It remains a great challenge to diagnose tuberculosis in time and predict disease progression. In the search for alternative diagnostic methods, BPRC’s tuberculosis research group has made an interesting discovery in light of a new potential “biomarker” for tuberculosis (TB).
A “biomarker” is a quantifiable biological value that can say something about the presence or the severity of a disease, in this case tuberculosis. This new diagnostic marker was earlier discovered in humans, but the correlation between this marker and the severity of TB has recently been further investigated using monkey models.
Why is an alternative diagnostic method needed?
Methods to adequately diagnose tuberculosis infections are still not yet optimal. TB is often diagnosed when the patient has already developed symptoms. Then it’s possible to detect the bacteria (Mycobacterium tuberculosis) which causes TB, in saliva and coughed-up mucus. The diagnostic tests that are being used today, have several big disadvantages. The most commonly used test attempts to detect TB bacteria using microscopy. This method leads to many false-negative results and as a consequence, patients are incorrectly declared free of tuberculosis. A more sensitive diagnostic test is available, but it is expensive. Hence the search for better methods to diagnose TB. One way to reveal TB is to detect the bacteria itself. The other is to use a “biomarker”.
Why focus on a new biomarker?
A “biomarker” detects TB indirectly (in blood or urine, for example) by measuring the change in a biological value. A possible new biomarker for TB is C1q, a protein that is naturally present in blood. Previous research has shown that patients with TB have increased levels of this protein.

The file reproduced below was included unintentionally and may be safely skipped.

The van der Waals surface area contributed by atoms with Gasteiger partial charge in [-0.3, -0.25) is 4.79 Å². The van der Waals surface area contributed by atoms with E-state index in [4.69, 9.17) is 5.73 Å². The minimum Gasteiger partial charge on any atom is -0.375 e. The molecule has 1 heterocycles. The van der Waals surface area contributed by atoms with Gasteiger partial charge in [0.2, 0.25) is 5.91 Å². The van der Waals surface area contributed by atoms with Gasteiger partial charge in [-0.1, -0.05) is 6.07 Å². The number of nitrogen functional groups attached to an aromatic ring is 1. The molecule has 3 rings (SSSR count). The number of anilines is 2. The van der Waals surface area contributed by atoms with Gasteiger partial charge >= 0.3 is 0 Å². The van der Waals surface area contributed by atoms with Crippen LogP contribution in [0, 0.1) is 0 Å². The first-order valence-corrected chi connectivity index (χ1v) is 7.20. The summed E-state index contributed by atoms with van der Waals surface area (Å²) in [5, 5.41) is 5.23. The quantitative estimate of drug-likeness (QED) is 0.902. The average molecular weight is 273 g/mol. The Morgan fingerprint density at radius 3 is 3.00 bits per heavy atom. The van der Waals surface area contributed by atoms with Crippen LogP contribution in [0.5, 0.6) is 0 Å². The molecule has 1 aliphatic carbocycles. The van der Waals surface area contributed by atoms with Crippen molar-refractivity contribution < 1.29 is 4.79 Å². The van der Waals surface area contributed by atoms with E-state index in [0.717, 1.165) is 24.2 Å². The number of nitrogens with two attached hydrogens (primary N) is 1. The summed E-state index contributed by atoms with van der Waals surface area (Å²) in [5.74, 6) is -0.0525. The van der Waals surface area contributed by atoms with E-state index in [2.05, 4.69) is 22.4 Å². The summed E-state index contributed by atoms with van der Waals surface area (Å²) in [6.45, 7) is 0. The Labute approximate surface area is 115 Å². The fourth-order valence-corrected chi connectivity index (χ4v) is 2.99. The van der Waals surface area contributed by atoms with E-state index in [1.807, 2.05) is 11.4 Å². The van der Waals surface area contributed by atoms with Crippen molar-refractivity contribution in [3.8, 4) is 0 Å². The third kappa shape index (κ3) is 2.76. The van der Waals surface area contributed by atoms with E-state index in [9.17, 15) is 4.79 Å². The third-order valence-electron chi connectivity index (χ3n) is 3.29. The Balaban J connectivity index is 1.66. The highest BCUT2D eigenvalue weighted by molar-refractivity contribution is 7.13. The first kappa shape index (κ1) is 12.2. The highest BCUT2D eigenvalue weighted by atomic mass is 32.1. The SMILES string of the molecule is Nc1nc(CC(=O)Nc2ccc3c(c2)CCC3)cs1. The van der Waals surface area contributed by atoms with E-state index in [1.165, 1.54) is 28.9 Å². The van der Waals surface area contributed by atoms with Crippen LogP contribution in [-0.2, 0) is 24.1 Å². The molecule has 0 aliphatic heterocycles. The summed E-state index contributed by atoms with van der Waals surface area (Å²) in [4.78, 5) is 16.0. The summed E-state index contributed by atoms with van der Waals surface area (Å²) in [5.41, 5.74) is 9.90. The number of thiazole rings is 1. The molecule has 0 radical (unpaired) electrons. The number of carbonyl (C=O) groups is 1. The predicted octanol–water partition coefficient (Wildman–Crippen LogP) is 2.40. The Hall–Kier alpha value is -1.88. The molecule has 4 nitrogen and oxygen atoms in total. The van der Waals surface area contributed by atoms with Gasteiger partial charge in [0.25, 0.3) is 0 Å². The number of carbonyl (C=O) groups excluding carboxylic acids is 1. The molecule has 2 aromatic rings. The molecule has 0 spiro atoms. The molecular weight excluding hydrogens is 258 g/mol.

What research has BPRC conducted?
In collaboration with scientists from that previous research, our TB scientists have investigated whether monkeys infected with TB also have increased levels of this protein. The use of monkey models has the advantage that it’s exactly known when TB infections occur and how the disease is progressing.
What have our scientists discovered?
They discovered that levels of C1q were also increased in monkeys infected with TB! Levels of this protein turned out to be highest in animals which showed the most symptoms. Moreover, the increase in C1q levels in some animals already occurred several weeks after infection. Based on this information it was even possible to predict which animals would develop severe TB at a later stage. The C1q levels were also consistent with the progression of the disease measured by a PET-CT scanner, an imaging technique that is more sensitive than standard radiography and provides even more detailed information.
Why is this information so important?
This new biomarker may be used, for instance in the absence of imaging equipment, to monitor the course of the disease. Also, this research contributes to our knowledge of the potential role this protein plays in the progression of TB. Furthermore, the results of this research prove once more that scientists can confirm and explore findings in humans with the aid of monkey models.
The whole publication is available for free in the journal Scientific Reports.